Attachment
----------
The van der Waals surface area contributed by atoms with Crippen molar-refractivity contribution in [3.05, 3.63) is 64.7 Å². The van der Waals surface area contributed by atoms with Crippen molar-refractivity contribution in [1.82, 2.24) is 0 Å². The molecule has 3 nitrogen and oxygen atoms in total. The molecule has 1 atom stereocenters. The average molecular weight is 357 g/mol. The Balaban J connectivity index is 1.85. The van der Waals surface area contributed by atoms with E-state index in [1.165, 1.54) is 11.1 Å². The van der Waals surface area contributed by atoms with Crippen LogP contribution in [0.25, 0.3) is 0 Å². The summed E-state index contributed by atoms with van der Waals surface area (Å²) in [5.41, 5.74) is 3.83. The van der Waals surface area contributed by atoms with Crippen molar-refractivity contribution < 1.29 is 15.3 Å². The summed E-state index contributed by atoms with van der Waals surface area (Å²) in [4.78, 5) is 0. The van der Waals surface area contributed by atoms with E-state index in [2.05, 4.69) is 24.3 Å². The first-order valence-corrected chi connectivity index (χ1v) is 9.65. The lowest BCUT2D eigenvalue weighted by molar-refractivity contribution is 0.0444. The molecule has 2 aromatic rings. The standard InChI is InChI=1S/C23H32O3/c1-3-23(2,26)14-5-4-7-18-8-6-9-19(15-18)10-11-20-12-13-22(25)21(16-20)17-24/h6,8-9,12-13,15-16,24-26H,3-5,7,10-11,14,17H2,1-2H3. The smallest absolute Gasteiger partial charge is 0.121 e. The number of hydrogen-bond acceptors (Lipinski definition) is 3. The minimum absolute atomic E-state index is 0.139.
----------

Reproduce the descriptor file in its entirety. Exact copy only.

The van der Waals surface area contributed by atoms with Crippen molar-refractivity contribution in [3.05, 3.63) is 64.7 Å². The van der Waals surface area contributed by atoms with Crippen molar-refractivity contribution in [1.82, 2.24) is 0 Å². The molecule has 3 nitrogen and oxygen atoms in total. The molecule has 1 atom stereocenters. The average molecular weight is 357 g/mol. The Balaban J connectivity index is 1.85. The van der Waals surface area contributed by atoms with E-state index in [1.165, 1.54) is 11.1 Å². The van der Waals surface area contributed by atoms with Crippen LogP contribution in [0.25, 0.3) is 0 Å². The summed E-state index contributed by atoms with van der Waals surface area (Å²) in [5.41, 5.74) is 3.83. The van der Waals surface area contributed by atoms with Crippen molar-refractivity contribution < 1.29 is 15.3 Å². The summed E-state index contributed by atoms with van der Waals surface area (Å²) in [4.78, 5) is 0. The van der Waals surface area contributed by atoms with E-state index in [2.05, 4.69) is 24.3 Å². The first-order valence-corrected chi connectivity index (χ1v) is 9.65. The lowest BCUT2D eigenvalue weighted by molar-refractivity contribution is 0.0444. The molecule has 2 aromatic rings. The standard InChI is InChI=1S/C23H32O3/c1-3-23(2,26)14-5-4-7-18-8-6-9-19(15-18)10-11-20-12-13-22(25)21(16-20)17-24/h6,8-9,12-13,15-16,24-26H,3-5,7,10-11,14,17H2,1-2H3. The smallest absolute Gasteiger partial charge is 0.121 e. The number of hydrogen-bond acceptors (Lipinski definition) is 3. The minimum absolute atomic E-state index is 0.139.